Our finding is consistent with other studies that report dispositional optimism to moderate the experience of stress (Kiecolt-Glaser, Page, Marucha, MacCallum and Glaser, 1998; Scheier and Carver, 1992; Scheier, Weintraub, and Carver, 1986). Unlike Aspinwall and Taylor (1992), levels of optimism did not appear to significantly influence the African-American college student’s experience of academic stress in the present study. These researchers reported that optimism predicted adjustment to the first semester of college, independent of other variables such as self-esteem and desire for control.

At first glance, one might conclude that the high academic stress levels found in the present study may be attributed to racism or cultural mistrust. According to Walden (1994), African-American college students are more likely to believe that they are being “singled-out” compared with their Euro-American counterparts. More specifically, African-American students have been reported to experience greater social isolation and heightened discomfort with faculty and peers (Fleming, 1984; June, Curry, and Gear, 1990; Sedlacek, 1987). However, all of the participants in this study attended a Historically Black university. Black colleges have a long tradition of being sensitive to the needs of African-American students. A more plausible explanation may be attributed to the composition of our sample. In this study, 62% of our sample was classified as underclassman. Moreover, 71% of the underclassman identified themselves as freshman.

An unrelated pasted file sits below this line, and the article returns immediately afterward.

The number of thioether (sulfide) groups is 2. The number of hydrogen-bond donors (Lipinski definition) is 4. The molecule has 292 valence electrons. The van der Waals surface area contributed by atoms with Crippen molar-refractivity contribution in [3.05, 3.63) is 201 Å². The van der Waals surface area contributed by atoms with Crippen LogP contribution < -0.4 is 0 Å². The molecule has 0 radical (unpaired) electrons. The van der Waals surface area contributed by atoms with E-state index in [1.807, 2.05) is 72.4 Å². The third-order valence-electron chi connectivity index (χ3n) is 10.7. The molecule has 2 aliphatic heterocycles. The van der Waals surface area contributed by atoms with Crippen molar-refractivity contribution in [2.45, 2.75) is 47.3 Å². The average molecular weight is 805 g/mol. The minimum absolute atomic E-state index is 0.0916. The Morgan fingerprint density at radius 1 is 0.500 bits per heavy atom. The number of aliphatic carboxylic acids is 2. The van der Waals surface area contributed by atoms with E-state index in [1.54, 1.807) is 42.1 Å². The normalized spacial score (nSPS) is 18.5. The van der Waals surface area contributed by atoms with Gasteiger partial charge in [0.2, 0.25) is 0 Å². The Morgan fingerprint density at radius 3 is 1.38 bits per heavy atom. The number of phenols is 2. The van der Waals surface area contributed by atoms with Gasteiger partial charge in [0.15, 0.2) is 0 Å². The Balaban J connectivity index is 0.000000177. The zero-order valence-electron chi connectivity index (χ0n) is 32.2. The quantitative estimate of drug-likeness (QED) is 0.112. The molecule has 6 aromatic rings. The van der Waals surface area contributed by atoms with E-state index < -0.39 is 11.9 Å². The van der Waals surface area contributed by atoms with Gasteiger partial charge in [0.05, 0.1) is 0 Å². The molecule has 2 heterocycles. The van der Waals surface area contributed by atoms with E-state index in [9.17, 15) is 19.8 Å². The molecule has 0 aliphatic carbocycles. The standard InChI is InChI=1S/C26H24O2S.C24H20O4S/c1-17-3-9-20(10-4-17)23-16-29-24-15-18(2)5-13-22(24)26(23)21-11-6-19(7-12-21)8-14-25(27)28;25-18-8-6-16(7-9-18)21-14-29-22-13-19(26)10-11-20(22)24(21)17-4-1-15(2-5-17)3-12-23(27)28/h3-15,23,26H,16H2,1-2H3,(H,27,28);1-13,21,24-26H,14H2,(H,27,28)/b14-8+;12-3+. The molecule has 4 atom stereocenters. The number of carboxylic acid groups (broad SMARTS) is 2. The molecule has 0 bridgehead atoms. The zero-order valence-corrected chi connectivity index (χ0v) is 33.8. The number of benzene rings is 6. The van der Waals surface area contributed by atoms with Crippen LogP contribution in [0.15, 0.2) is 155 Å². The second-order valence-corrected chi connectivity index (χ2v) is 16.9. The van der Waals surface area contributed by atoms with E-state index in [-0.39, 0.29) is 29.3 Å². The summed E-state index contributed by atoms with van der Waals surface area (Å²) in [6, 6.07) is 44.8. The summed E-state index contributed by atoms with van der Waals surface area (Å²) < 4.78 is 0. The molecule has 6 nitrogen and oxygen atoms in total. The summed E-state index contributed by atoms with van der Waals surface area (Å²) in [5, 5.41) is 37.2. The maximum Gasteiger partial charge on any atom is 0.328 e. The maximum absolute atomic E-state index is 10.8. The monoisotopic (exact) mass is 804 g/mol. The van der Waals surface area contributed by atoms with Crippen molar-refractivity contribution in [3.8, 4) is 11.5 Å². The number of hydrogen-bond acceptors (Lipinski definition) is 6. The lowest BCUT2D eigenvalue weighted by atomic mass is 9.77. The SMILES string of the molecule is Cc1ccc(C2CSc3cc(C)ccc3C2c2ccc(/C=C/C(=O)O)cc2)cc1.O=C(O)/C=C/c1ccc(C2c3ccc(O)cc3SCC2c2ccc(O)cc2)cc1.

It is well known that adjusting to college life can be a trying experience. In the present study, we found a significant difference between underclassman and upperclassman on the measure of academic stress. This finding is consistent with previous studies that indicate higher stress levels for incoming students (Jay and D’Augelli, 1991; Smedley, Myers, and Harrell, 1993;). For example, Nwadiani and Ofoegbu (2001) measured perceived levels of academic stress in first year students enrolled in Nigerian universities. They found high levels of academic stress that was attributed to the admission process and student accommodation. Our findings suggest that the upperclassman were more stable with regard to college life (e.g.,academic achievement, financial situation, living conditions) and therefore less stressed.